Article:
Cinnamon Butte

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  • Country
  • Subregion Name
  • Primary Volcano Type
  • Last Known Eruption
  • 43.241°N
  • 122.108°W

  • 1956 m
    6416 ft

  • 322150
  • Latitude
  • Longitude

  • Summit
    Elevation

  • Volcano
    Number

There are no activity reports for Cinnamon Butte.



 Available Weekly Reports

There are no Weekly Reports available for Cinnamon Butte.

There are no Holocene eruptions known for Cinnamon Butte. If this volcano has had large eruptions prior to 10,000 years ago, information might be found in the LaMEVE (Large Magnitude Explosive Volcanic Eruptions) database, a part of the Volcano Global Risk Identification and Analysis Project (VOGRIPA).

The following references are the sources used for data regarding this volcano. References are linked directly to our volcano data file. Discussion of another volcano or eruption (sometimes far from the one that is the subject of the manuscript) may produce a citation that is not at all apparent from the title. Additional discussion of data sources can be found under Volcano Data Criteria.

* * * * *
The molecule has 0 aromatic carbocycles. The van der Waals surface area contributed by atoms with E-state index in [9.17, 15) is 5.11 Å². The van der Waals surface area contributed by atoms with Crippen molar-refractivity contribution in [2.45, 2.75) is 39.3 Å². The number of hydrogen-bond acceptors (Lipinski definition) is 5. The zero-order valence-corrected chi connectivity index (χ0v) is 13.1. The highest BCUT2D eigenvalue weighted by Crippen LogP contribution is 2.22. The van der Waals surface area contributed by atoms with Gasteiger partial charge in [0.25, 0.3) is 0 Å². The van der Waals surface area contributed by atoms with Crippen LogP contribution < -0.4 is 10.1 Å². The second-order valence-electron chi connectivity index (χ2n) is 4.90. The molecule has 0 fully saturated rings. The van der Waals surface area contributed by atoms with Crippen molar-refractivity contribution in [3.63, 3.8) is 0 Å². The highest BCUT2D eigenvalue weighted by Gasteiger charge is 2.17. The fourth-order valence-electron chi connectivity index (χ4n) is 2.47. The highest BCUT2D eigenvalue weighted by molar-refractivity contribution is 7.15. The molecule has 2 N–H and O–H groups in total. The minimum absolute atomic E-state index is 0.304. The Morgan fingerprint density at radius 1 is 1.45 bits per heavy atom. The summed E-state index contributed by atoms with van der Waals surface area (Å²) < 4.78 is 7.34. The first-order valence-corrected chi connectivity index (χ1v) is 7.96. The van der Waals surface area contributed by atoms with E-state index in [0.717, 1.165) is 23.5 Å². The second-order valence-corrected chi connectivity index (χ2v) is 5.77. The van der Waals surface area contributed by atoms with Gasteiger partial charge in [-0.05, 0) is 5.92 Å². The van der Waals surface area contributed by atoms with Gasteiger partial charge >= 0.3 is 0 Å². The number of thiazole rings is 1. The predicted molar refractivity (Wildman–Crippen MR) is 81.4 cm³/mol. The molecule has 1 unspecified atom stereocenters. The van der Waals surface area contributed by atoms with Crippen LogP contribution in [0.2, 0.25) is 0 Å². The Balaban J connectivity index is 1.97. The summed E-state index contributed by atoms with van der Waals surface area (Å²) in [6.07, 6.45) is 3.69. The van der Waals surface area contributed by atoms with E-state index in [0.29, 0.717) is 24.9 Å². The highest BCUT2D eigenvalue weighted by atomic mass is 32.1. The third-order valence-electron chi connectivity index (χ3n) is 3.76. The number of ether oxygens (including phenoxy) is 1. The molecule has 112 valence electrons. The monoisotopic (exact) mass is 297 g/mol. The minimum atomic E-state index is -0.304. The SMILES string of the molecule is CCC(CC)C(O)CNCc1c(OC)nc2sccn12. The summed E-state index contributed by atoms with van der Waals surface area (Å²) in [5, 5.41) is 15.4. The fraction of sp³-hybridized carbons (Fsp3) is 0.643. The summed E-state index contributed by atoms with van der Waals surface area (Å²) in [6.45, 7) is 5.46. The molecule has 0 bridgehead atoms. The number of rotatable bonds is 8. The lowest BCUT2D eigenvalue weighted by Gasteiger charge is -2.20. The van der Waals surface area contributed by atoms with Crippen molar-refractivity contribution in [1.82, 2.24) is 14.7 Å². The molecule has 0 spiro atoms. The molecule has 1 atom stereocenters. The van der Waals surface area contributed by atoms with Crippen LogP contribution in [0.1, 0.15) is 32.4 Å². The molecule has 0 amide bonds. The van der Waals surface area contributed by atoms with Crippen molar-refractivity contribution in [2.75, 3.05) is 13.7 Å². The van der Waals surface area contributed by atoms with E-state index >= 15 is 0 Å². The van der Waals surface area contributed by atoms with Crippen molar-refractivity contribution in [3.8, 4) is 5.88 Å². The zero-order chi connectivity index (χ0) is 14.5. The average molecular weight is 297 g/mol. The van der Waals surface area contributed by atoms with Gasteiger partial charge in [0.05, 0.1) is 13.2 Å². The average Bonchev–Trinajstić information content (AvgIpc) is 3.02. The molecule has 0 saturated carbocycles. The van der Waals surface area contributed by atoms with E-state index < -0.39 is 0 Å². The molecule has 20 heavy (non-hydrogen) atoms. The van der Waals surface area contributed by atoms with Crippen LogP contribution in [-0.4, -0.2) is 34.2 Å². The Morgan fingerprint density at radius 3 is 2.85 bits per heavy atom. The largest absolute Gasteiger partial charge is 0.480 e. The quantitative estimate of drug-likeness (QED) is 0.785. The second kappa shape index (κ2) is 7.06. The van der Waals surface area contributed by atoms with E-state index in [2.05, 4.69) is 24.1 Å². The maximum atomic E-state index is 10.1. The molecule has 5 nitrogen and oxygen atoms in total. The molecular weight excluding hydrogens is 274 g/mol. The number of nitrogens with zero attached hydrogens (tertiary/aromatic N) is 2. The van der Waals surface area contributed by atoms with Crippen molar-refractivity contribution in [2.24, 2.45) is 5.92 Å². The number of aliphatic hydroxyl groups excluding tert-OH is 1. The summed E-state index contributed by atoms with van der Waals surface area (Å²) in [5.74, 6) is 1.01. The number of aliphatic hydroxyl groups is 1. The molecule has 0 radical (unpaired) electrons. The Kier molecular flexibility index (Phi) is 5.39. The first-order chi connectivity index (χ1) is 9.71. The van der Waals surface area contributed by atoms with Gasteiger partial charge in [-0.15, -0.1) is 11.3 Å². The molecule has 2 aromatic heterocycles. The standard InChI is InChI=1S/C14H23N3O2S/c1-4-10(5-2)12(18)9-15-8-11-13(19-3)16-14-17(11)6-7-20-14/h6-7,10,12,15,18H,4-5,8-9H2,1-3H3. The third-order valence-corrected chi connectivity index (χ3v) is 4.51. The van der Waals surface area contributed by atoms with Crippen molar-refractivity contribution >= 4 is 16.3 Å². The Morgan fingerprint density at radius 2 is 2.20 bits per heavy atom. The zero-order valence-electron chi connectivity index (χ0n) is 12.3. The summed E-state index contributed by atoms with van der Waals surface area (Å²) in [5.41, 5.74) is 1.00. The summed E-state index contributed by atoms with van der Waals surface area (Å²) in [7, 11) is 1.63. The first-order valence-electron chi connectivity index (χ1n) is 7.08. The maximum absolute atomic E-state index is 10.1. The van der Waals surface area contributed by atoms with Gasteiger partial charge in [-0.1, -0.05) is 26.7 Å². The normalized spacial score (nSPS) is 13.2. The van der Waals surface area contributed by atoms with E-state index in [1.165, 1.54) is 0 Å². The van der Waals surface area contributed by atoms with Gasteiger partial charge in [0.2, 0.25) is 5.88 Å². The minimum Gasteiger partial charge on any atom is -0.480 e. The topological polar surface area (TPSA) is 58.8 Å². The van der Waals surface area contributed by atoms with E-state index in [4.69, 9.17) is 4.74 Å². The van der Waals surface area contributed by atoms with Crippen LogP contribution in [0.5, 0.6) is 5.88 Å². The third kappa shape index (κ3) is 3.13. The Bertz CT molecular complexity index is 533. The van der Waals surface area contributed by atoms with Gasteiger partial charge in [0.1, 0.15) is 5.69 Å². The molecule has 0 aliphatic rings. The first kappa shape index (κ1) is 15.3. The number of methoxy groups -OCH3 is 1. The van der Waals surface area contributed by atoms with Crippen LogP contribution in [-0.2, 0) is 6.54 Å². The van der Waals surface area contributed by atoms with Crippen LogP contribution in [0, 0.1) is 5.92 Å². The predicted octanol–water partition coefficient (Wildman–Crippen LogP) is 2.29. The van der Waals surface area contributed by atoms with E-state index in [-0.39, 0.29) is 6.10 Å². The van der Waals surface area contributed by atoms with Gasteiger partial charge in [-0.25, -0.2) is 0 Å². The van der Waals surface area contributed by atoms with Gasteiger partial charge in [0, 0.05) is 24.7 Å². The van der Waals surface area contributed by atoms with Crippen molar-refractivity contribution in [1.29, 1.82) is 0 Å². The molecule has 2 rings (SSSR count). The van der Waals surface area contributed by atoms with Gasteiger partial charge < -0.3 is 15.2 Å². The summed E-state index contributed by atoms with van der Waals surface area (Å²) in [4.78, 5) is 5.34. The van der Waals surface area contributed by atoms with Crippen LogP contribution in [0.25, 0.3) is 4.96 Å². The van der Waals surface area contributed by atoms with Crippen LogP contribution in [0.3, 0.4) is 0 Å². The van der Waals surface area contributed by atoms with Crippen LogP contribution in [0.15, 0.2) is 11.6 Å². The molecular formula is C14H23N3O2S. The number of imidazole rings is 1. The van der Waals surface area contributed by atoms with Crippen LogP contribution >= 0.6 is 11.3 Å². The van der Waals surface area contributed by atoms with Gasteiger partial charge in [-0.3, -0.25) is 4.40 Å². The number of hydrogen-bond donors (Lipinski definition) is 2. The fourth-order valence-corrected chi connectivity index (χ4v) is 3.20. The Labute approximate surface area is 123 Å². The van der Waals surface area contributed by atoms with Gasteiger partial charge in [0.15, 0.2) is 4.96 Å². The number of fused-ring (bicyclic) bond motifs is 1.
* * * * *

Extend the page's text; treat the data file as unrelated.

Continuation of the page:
Sherrod D, 1991. Geologic map of a part of the Cascade Range between latitutdes 43°-44°, central Oregon. U S Geol Surv, Misc Invest Ser, Map I-1891, 1:125,000 scale.

Sherrod D R, Smith J G, 1990. Quaternary extrusion rates of the Cascade Range, northwestern United States and southern British Columbia. J Geophys Res, 95: 19,465-19,474.

Wood C A, Kienle J (eds), 1990. Volcanoes of North America. Cambridge, England: Cambridge Univ Press, 354 p.

Cinnamon Butte, Thirsty Point, and Kelsay Point are forested cinder cones along a WNW-ESE line immediately west of the Cascade crest and NE of Diamond Lake. The cones have well-preserved summit craters, and lava flows appear to be unglaciated, suggesting they are younger than 11,000 years (Sherrod, 1991). Lava flows from Cinnamon Butte pass through gaps of late-Pleistocene moraines, although all three cones are mantled by and thus older than the roughly 6845-year-old Mazama Ash associated with the formation of nearby Crater Lake caldera. Other cinder cones and a lava dome of Pleistocene age are located nearby, mostly west of the Cascade Range crest.